The risk of trusting these people, assuming they have a good reputation, is very small, and the consequences not large (assuming you have your shit together, such as Caleb’s point about backups, and of course you can hire somebody to set that up for you and give you written procedures to restore.)

    Having multiple competing people also helps a lot. And people on upwork are desperately concerned about their reputation on the site. So if you are really worried about admin permission get one guy to do the work, and one guy to check it. Remote tech work like web site maintenance is utterly, embarrassingly, inexpensive.

    In regards to access to your money — most of these reputable VA places have more security around your credit card than Fort Knox. Ask them. They’ll tell you. You are at far higher risk using your credit card at Target than giving it to these people. Plus, if you are smart, one thing you do is monitor your credit card charges. (I do this once a week on Monday as part of my weekly review, it takes about three minutes.)

    Life is too short to worry about an occasional mis-spent $200. Better to use your time to increase your income 50% by other choices than worry about tiny operational costs and issues.

     

     

  8. What do you think about working with people I know like friends and acquaintances? Is this best to be avoided or a good idea if I know they are reasonably good? The big advantage is that trust usually isnt a problem though there are many other potential issues.

    This outsourcing idea is all fine but what about those of us who have not started a business yet and are in the planning stage? Its hard to justify paying some while there is not income yet from the business. Maybe if I can win some subsidies / start up fund then its a good idea to use it for this.

    What should be the criteria for selecting the coach?

  9. How does the Family Law thing work if you move? Do protections set up while you live in one location carry over to the new one?

  10. What do you think about working with people I know like friends and acquaintances? Is this best to be avoided or a good idea if I know they are reasonably good? The big advantage is that trust usually isnt a problem though there are many other potential issues.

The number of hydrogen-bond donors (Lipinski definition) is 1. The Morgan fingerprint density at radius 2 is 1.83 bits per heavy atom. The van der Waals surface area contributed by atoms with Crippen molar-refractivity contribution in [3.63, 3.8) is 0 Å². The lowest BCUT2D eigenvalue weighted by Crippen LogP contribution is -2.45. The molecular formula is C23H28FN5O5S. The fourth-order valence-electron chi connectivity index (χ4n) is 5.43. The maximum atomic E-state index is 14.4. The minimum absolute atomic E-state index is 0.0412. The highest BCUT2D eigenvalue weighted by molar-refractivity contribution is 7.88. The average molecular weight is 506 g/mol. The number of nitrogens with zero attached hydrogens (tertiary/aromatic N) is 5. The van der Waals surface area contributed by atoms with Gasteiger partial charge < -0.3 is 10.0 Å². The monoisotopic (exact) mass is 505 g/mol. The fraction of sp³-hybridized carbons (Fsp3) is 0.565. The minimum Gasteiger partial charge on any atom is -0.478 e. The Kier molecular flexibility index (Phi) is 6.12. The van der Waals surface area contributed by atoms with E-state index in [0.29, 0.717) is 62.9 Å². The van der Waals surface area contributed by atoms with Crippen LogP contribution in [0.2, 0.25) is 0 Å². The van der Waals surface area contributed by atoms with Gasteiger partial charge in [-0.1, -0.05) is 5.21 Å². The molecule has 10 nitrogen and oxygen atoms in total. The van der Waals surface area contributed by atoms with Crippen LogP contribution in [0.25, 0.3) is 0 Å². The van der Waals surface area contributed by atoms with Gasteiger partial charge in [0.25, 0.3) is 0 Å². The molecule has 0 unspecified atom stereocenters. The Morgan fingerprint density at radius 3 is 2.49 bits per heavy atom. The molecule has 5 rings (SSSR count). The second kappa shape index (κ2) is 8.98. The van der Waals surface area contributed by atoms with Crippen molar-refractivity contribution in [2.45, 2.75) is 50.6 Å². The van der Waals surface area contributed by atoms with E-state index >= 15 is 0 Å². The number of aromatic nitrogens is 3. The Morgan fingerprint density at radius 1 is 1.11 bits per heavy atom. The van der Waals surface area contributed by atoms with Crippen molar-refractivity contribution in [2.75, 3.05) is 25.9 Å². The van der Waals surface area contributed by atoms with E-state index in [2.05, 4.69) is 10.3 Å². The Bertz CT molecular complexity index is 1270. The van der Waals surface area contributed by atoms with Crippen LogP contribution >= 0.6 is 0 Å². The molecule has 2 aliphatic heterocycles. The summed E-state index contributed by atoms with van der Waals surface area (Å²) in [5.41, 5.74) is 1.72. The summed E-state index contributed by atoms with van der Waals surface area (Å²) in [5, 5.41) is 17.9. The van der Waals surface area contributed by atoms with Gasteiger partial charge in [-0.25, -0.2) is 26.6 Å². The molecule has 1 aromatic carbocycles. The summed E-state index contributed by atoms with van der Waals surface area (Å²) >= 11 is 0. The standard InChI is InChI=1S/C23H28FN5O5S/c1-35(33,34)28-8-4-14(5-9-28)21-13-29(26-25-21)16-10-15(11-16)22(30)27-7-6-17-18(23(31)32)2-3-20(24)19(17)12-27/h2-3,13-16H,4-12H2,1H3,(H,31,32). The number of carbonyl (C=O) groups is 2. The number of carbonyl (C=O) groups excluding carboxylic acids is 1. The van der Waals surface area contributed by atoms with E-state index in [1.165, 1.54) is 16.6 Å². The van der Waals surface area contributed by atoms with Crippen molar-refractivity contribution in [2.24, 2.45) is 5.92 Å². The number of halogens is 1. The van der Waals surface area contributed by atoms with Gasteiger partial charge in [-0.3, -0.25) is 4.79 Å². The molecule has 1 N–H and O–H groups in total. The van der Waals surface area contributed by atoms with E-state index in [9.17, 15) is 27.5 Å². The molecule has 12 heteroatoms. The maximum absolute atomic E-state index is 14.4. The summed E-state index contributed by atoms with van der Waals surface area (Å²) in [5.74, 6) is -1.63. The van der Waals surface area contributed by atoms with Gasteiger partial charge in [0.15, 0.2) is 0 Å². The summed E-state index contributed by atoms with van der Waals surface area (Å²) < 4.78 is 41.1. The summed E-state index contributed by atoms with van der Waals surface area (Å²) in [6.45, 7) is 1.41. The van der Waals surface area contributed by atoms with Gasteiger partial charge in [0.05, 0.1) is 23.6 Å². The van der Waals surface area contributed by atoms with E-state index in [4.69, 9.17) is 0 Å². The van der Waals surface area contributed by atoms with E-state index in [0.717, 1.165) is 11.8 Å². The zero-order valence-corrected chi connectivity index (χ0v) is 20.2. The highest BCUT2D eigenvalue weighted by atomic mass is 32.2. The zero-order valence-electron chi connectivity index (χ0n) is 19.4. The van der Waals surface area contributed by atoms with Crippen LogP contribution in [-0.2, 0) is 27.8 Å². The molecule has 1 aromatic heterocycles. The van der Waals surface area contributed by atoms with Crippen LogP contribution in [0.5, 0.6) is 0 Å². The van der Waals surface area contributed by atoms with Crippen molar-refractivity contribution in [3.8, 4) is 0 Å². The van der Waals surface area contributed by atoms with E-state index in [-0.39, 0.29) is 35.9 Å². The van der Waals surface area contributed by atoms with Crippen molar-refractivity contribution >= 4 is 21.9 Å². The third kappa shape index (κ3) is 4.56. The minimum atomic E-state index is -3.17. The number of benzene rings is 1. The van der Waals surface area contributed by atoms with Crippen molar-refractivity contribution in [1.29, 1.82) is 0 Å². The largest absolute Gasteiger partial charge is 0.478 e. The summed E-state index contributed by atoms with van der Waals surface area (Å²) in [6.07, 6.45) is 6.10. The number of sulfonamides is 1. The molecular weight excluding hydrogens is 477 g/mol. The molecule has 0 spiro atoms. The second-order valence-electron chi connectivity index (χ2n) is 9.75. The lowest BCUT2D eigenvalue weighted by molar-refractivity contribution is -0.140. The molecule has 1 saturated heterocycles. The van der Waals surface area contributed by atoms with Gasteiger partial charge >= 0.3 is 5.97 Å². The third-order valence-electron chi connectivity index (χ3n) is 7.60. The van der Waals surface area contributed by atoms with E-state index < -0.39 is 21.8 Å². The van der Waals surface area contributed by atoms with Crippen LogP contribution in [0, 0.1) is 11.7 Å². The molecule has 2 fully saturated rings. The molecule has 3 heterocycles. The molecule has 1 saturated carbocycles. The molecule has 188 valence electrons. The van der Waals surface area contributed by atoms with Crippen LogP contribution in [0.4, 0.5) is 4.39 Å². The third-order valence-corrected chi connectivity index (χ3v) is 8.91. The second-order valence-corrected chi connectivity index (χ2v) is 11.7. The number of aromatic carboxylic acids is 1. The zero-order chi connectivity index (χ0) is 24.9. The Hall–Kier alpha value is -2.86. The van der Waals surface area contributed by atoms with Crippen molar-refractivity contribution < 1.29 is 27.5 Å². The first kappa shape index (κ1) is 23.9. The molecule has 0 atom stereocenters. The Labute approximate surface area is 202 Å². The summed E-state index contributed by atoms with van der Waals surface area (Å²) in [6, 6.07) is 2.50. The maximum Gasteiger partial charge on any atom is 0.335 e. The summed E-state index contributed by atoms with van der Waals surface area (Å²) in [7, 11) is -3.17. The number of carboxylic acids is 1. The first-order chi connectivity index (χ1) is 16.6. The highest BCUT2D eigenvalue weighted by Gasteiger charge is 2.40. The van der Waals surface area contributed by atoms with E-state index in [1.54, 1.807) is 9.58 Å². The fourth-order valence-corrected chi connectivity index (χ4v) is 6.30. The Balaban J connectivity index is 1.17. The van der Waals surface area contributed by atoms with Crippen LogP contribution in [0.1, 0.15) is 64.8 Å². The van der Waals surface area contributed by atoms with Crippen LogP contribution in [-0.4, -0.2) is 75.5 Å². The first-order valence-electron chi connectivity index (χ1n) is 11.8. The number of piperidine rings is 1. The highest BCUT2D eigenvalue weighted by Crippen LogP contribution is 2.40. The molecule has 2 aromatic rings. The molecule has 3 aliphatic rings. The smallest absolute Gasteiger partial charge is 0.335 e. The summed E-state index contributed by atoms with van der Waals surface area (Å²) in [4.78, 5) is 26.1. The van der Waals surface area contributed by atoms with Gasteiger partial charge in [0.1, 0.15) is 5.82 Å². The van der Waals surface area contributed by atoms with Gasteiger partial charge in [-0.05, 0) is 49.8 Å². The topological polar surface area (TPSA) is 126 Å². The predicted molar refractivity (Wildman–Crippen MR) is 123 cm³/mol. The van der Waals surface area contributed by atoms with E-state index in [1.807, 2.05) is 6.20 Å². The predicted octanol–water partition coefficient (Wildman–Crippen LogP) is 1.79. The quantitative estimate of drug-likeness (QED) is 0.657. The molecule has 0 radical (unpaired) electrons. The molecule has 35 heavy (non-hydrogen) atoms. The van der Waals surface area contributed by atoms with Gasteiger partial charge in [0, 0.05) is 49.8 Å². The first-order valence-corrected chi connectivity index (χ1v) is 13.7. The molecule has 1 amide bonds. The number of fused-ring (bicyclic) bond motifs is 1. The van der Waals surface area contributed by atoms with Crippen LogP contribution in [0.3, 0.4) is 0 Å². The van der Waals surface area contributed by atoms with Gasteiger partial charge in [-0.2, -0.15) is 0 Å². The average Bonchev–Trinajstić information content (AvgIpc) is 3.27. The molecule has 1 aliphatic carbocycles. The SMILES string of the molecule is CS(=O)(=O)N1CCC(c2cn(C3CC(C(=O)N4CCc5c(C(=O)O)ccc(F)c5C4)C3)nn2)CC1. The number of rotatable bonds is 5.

It’s fine as long as they are qualified to do the work. The problem when people hire friends is not that they’re friends, but that they aren’t qualified and are only hiring them because they’re friends.

    I would never hire a friend who wasn’t qualified just because I thought I could trust him more.

    This outsourcing idea is all fine but what about those of us who have not started a business yet and are in the planning stage?

    Start your fucking business then. What are you waiting for? Being a fucking employee is the last thing you want to be right now, especially considering there’s a huge recession/depression coming around the corner.

    What should be the criteria for selecting the coach?

    1. He should have already accomplished exactly what you want to accomplish.

    2. His personality and delivery style should be at least somewhat compatible with yours.

    How does the Family Law thing work if you move? Do protections set up while you live in one location carry over to the new one?

    Sometimes yes, usually no. If you move to a new state/province in the same country and you’re a citizen of that country, you need to re-address family law all over again. (If you’re going to do five flags like me and aren’t a citizen where you live, it’s much less important.)

  11. Having used some of the most expensive of all professionals — attorneys — in my my very legal intensive business ventures, I’ll share my rule of 3…

    You’ll need to not only interview at least 3 professionals to find one, you’ll likely need to go through a couple of mediocre ones to get to that third good one.

    Most professionals statistically speaking are mediocre, +/- one sigma. Some mediocre ones are really good at marketing themselves and talking their way into engagements with you, but really can’t back it up with their work.

    Unfortunately, the only way to know this is to use them on a project or two and see if the results match the hype. This is especially true in the big-dick swinging arena of lawyers, where many of them think they are the shit, but underwhelm you with results.

    Even if you’re fortunate to find a good one in the first couple of guys you hire, always be looking for better and trade-up. At least add the superstar to your team and divvy up the work as it makes sense — routine tasks and work to the good guy and keep the superstar for the situations requiring his greater skill and ability (and price). Besides it’s wise to have some depth on your bench and not have all your eggs in one basket.